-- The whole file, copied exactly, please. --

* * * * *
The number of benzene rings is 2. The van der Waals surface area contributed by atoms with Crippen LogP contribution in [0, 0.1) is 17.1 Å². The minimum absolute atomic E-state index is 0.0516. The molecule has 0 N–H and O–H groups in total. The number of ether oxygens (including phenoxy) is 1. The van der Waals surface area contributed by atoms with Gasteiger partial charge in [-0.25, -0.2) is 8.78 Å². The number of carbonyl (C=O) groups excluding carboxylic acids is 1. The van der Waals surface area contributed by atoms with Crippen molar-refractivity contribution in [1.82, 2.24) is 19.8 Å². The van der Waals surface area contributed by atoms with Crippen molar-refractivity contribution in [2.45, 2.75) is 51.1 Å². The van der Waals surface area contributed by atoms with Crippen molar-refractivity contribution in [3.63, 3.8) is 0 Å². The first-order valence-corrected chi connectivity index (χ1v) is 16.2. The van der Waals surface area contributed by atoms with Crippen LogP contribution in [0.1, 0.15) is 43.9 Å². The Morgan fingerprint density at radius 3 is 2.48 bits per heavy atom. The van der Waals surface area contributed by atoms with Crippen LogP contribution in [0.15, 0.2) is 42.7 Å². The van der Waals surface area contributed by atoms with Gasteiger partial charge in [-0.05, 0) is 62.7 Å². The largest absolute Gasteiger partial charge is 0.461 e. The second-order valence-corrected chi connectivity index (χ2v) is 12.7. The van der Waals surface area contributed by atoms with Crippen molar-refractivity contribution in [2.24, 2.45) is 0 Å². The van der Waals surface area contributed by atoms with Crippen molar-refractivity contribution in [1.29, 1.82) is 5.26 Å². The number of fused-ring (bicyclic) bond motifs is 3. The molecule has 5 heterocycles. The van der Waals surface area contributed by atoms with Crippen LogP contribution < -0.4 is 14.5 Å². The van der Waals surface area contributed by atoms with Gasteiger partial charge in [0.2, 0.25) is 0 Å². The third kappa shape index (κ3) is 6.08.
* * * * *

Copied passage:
The number of benzene rings is 2. The van der Waals surface area contributed by atoms with Crippen LogP contribution in [0, 0.1) is 17.1 Å². The minimum absolute atomic E-state index is 0.0516. The molecule has 0 N–H and O–H groups in total. The number of ether oxygens (including phenoxy) is 1. The van der Waals surface area contributed by atoms with Gasteiger partial charge in [-0.25, -0.2) is 8.78 Å². The number of carbonyl (C=O) groups excluding carboxylic acids is 1. The van der Waals surface area contributed by atoms with Crippen molar-refractivity contribution in [1.82, 2.24) is 19.8 Å². The van der Waals surface area contributed by atoms with Crippen molar-refractivity contribution in [2.45, 2.75) is 51.1 Å². The van der Waals surface area contributed by atoms with Crippen molar-refractivity contribution in [3.63, 3.8) is 0 Å². The first-order valence-corrected chi connectivity index (χ1v) is 16.2. The van der Waals surface area contributed by atoms with Crippen LogP contribution in [0.1, 0.15) is 43.9 Å². The Morgan fingerprint density at radius 3 is 2.48 bits per heavy atom. The van der Waals surface area contributed by atoms with Crippen LogP contribution in [0.15, 0.2) is 42.7 Å². The van der Waals surface area contributed by atoms with Gasteiger partial charge in [-0.05, 0) is 62.7 Å². The largest absolute Gasteiger partial charge is 0.461 e. The second-order valence-corrected chi connectivity index (χ2v) is 12.7. The van der Waals surface area contributed by atoms with Crippen molar-refractivity contribution in [2.24, 2.45) is 0 Å². The van der Waals surface area contributed by atoms with Crippen molar-refractivity contribution in [1.29, 1.82) is 5.26 Å². The number of fused-ring (bicyclic) bond motifs is 3. The molecule has 5 heterocycles. The van der Waals surface area contributed by atoms with Crippen LogP contribution < -0.4 is 14.5 Å². The van der Waals surface area contributed by atoms with Gasteiger partial charge in [0.2, 0.25) is 0 Å². The third kappa shape index (κ3) is 6.08.